Pydna (in Greek: Πύδνα, older transliteration: Púdna) was a Greek city in ancient Macedon, the most important in Pieria. Modern Pydna is a small town and a former municipality in the northeastern part of Pieria regional unit, Greece. Since the 2011 local government reform it is part of the municipality Pydna-Kolindros, of which it is a municipal unit. Pydna is situated in fertile land to the north of the Pierian plain. Hills and mountains dominate the west, while beaches and the Thermian Gulf dominate the east. Pydna is linked with GR-1/E75 through its interchange to its west and in Kitros. The old highway ran through Pydna. It is located N of Larissa, NE of Katerini, ESE of Veria and WSW of Thessaloniki.
Nearest places 
Ancient Pydna 
Pydna was already a part of the Macedonian kingdom under Alexander I (Thucydides I.131.1). It was unsuccessfully besieged by the Athenians in 432 BC and again, after seceding from the Macedonian kingdom, in 410 BC by Archelaus I who successfully captured the city and transferred its population further inland, possibly at the site of modern Kitros; however, the old site was re-peopled in the early 4th century. The Athenians, under Timotheus, seized Pydna in 364-363 BC, only to have it retaken in 357 BC by Philip II of Macedon. Pydna would remain part of the kingdom of Macedonia until its Roman conquest. In 317 BC, Alexander III's mother, Olympias took refuge there to escape from Cassander's wrath, incurred by Olympias' scheming against Phillip III and his wife. Cassander besieged the city and managed to capture it during the spring of 316 BC.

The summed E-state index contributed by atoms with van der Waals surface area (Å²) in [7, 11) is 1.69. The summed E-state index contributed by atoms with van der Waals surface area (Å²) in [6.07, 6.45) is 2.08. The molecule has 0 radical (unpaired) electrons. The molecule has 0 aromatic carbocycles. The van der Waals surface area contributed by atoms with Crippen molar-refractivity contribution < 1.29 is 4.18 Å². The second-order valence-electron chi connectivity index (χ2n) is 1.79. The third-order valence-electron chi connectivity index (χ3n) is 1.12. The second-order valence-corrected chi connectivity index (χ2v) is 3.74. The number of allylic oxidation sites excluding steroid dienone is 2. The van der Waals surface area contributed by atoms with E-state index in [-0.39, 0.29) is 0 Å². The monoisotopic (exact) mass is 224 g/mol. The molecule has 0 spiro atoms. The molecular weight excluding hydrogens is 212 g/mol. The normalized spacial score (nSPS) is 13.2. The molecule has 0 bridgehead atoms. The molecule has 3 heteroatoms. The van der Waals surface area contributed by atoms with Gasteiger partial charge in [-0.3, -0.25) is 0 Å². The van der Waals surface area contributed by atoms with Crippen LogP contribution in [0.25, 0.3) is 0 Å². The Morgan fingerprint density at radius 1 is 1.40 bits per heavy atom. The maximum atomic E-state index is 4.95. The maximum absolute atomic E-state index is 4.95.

The Battle of Pydna (June 22, 168 BC), in which the Roman general Aemilius Paulus defeated King Perseus, ended the reign of the Antigonid dynasty over Macedon.
Pydna has Primary and Secondary schools, banks, a post office, sports facilities, beaches located to the east, and traditional Greek "Plateia" - town and village "squares". (plateies).
- ^ De Facto Polulation of Greece Population and Housing Census of March 18th, 2001 (PDF 39 MB). National Statistical Service of Greece. 2003.
- ^ Kallikratis law Greece Ministry of Interior (Greek)
External links 
See also